I also brought home a cold.
I noticed the scratchy throat on Wednesday, slightly cloggy sinuses and a clogged ear on Thursday. Friday the office was closed, so I locked myself away from any other human beings (except for a brief moment where I went out and bought a lottery ticket) in the hopes that I couldn’t infect anyone. Same with Saturday. And Sunday, too.
Friday and Saturday I was occupied with work I brought home from the office — monthly and yearly sales charts. I hadn’t the time to look at them during the week; the long weekend gave me the chance to play “catch-up,” so to speak.
Today, I’ve been occupied with Ancestry.com.
My interest in the generations that came before me has always been somewhat abstract, more intellectual curiosity than anything else. Where did my name come from? Why was the name “Allyn” bestowed upon me? Perhaps, by peering in the crystal ball of genealogy, I could determine how and why the name “Allyn” came into the family, and why it was passed down through the generations.
Sadly, Ancestry.com was of very little help in answering questions about that part of the family’s past.
Many months ago, I was listening to the Diane Rehm Show, and she had as her guest someone who had written a book on Ellis Island. It was an interesting program, but the Ellis Island immigrant experience doesn’t appeal to me personally; ancestors on both my father’s and mother’s sides of the family arrived on these shores before the Civil War and, in many cases, before the Revolutionary War. (Of my great-grandparents, only one appears to be first-generation American, and her parents came from England by way of Canada. The rest are all established lines.)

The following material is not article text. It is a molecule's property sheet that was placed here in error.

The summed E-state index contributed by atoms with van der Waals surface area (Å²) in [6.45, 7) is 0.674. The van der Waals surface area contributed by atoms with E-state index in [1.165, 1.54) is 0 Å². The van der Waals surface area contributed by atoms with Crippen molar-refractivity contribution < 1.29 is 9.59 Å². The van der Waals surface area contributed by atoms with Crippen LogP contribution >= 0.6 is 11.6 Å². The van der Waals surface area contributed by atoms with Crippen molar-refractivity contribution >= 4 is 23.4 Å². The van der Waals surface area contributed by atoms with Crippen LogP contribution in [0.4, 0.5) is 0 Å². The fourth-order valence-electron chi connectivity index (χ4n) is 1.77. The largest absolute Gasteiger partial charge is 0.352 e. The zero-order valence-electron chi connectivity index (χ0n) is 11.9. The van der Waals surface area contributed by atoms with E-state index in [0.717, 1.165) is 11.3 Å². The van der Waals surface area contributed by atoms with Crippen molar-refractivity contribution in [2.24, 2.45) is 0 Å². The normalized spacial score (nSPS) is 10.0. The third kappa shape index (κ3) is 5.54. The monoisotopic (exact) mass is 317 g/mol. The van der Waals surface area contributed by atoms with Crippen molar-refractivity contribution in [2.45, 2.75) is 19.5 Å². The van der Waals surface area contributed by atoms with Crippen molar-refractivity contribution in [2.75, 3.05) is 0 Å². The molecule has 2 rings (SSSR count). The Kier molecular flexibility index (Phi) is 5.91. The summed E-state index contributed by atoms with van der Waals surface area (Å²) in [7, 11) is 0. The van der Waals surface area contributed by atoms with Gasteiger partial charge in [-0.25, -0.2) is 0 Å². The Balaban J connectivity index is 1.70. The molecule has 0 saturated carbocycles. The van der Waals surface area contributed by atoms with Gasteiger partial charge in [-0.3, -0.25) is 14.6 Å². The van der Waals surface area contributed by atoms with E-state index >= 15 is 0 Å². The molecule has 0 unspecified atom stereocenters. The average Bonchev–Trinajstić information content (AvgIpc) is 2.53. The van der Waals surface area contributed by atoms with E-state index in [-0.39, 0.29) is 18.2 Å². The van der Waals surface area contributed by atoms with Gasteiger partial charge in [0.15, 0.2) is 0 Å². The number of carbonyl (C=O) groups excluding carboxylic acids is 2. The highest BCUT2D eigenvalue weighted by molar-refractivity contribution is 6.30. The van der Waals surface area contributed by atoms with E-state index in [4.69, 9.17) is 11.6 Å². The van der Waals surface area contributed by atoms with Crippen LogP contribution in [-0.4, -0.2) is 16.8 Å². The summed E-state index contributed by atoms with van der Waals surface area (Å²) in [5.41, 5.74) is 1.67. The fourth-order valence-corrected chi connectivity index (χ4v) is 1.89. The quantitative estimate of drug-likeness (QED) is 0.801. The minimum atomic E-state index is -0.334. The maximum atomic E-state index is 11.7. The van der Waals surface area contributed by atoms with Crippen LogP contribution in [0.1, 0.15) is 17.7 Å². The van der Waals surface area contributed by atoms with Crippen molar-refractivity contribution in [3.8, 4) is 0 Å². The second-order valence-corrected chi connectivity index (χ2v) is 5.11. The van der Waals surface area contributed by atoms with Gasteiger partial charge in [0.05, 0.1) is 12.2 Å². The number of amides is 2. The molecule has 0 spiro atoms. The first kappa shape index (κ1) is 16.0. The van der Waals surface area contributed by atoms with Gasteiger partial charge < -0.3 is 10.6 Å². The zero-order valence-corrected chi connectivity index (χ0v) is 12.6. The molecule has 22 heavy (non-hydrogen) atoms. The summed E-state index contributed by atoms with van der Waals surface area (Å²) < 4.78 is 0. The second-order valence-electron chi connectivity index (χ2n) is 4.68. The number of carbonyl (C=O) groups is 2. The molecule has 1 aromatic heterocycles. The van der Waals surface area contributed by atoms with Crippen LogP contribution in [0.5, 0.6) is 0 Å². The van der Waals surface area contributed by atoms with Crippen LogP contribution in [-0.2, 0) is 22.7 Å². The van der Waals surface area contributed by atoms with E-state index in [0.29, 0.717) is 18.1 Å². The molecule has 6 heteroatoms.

Some names from my father’s side of the family that I half-remembered from a genealogy project in elementary school were all confirmed. David, then Edward, then Alexander, then Hugh, as the generations pass backwards.
What surprised me was to discover how thoroughly worked out much of my grandmother’s ancestry was by other users of the website. Assuming that what I saw in others’ genealogies is correct and links to a great-grandfather as it really does appear to, that part of the family’s ancestry can be traced in great detail all the way back to the mid-17th-century — tidewater Virginia and North Carolina farmers. No one in that lineage seems to have fought in the Revolution or the Civil War, though; everyone just happens to be the entirely wrong age at entirely the right time. There may be some Cherokee ancestry, too. And, unsurprisingly for the place and time, there were slave-owners, as well.
Suffice it to say, Ancestry.com proved a magnificent time-suck this afternoon.